The Difference Between Replacement Cost and Actual Cash Value for a Residence

There is a lot of technical jargon and insurance terms thrown around when setting up a homeowner’s policy. Terms like actual cash value and replacement costs are two of the biggest mysteries. These are calculation methods used by insurance companies to determine how much you’ll receive from your policy to cover your home if it’s been damaged. 

What is Replacement Cost Insurance?

Home replacement cost is a very important element of a homeowner’s policy; even when insuring your home for actual cash value, the replacement cost of your home is used as a baseline to determine a payout amount in the event of a loss. In addition to acting as a baseline for homeowner’s policies, replacement cost is as it sounds: it is the dollar amount it would cost your insurance company to completely rebuild your home from the ground up in the event of a total loss. In essence, how much would it cost your insurance company to put you in the same dwelling you were in prior to the loss to rebuild your home from the ground up using current construction materials and techniques? The answer is your home replacement cost.

What Does Actual Cash Value Mean?

At its essence, actual cash value insurance is replacement cost less physical and functional depreciation. It is the value of your home after considering wear and tear, age, and functionality among other factors. For example, if a storm passes through an area and destroys a portion of a home’s roof, shingles will need to be replaced. If the shingles on the roof were 25-year shingles that were installed 10 years ago, the insurance company will calculate depreciation on 25-year shingles to determine the worth of the shingles after 10 years of use.

Considering Depreciation When Determining ACV

Depreciation is the leading indicator in determining actual cash value. In addition to considering depreciation to calculate a payout amount, actual cash value insurance also makes a portion of any loss the policyholder’s responsibility. For example, if the replacement cost of a home is determined to be $100,000 but actual cash value coverage of $80,000 is chosen instead, the home is insured for 80 percent of its replacement. This makes 20 percent of its replacement the policyholder’s responsibility, which also makes 20 percent of any losses the policyholder’s responsibility as well.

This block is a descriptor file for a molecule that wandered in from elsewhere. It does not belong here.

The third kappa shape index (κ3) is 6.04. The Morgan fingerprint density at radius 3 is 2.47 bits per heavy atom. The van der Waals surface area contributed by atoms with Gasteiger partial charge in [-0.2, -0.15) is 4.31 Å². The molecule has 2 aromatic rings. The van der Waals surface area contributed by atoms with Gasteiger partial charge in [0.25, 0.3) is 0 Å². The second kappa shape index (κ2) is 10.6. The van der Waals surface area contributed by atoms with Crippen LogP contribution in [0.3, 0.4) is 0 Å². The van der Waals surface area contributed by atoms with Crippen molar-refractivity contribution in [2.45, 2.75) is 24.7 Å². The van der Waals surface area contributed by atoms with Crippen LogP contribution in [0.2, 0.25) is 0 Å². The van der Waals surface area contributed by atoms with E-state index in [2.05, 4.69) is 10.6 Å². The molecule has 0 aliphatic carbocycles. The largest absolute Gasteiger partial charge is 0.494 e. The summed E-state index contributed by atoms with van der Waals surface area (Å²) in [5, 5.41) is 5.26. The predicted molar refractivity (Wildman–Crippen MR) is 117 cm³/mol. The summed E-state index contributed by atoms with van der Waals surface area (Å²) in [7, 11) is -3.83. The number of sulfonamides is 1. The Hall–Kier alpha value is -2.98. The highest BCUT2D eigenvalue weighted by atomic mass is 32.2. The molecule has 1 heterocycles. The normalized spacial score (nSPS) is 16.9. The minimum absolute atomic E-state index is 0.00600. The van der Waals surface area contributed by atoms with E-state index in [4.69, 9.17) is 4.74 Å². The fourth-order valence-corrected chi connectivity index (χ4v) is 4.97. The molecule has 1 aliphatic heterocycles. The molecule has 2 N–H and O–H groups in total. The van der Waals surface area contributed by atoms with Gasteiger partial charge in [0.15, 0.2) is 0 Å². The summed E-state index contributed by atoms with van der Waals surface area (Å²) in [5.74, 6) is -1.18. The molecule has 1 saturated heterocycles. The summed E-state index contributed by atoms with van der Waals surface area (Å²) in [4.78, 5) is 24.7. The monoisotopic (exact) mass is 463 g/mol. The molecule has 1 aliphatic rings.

In the case of the damaged roof, depreciation would be calculated to determine the price for 10-year-old shingles.  Once the depreciated amount is determined, 20 percent of the amount would be deducted, and the remaining 80 percent would be paid to the policyholder. Only in the event of a total loss would the full amount of a loss be paid. If a home insured for an actual cash value of $80,000 is completely lost, the full amount of $80,000 would be paid to the policyholder.

What is the Difference Between Actual Cash Value and Home Replacement Cost?

What is the difference between actual cash value and replacement cost for a residence? In short, actual cash value is reimbursement for the cost of an actual loss. If you lose a 10-year-old roof, the actual cash value of a 10-year-old roof will be paid. With replacement cost, the insurance company would pay for the roof to be repaired or replaced with new shingles. Replacement cost insurance is the coverage needed to replace things in the event of a loss. Actual cash value insurance is the coverage chosen if you simply want monetary compensation for a loss.

In the event of a total loss, replacement cost insurance would rebuild your house from the ground up to put you in the same position you were in before the loss. Actual cash value would provide you with the cash value of the loss, allowing you to move elsewhere and start over.

Which is Better Replacement Cost or Actual Cash Value?

Both replacement cost and actual cash value have pros and cons. Which one you need will depend on what works best for your property, items, and budget. For many homeowners, receiving the replacement value for your home and belongings is a better option as it allows you to replace things without needing to use your own money. If you have a large amount of savings or other assets, the actual cash value may be the best option. Here is a simple breakdown of the pros and cons for actual cash value vs home replacement cost.

Replacement Cost


  • You receive claims payment that lets you adequately replace your lost items
  • You don’t have to use your own money


  • Higher premiums

Actual Cash Value


  • Avoid higher premiums


  • To purchase new items to replace the ones you’ve lost, you will have to pay the difference between the insurance payout and the cost of the new item

Another thing to consider when choosing actual cash value insurance is proving proof to your provider of items lost. The more detailed list you can provide, the easier it will be to determine the current value. If this is something you don’t plan on doing, replacement cost insurance may be the best policy for you.

How Do You Determine your Home’s Replacement Cost and Actual Cash Value to Ensure You’re Covered Appropriately?

This is where Douglas Residential Cost Guide comes in to play.

By using Douglas Residential Cost Guide you can determine what the replacement cost of your home would be and decide if replacement cost or actual cash value best suits your needs. Check out Douglas Residential Cost Guide today to ensure your home is fully protected.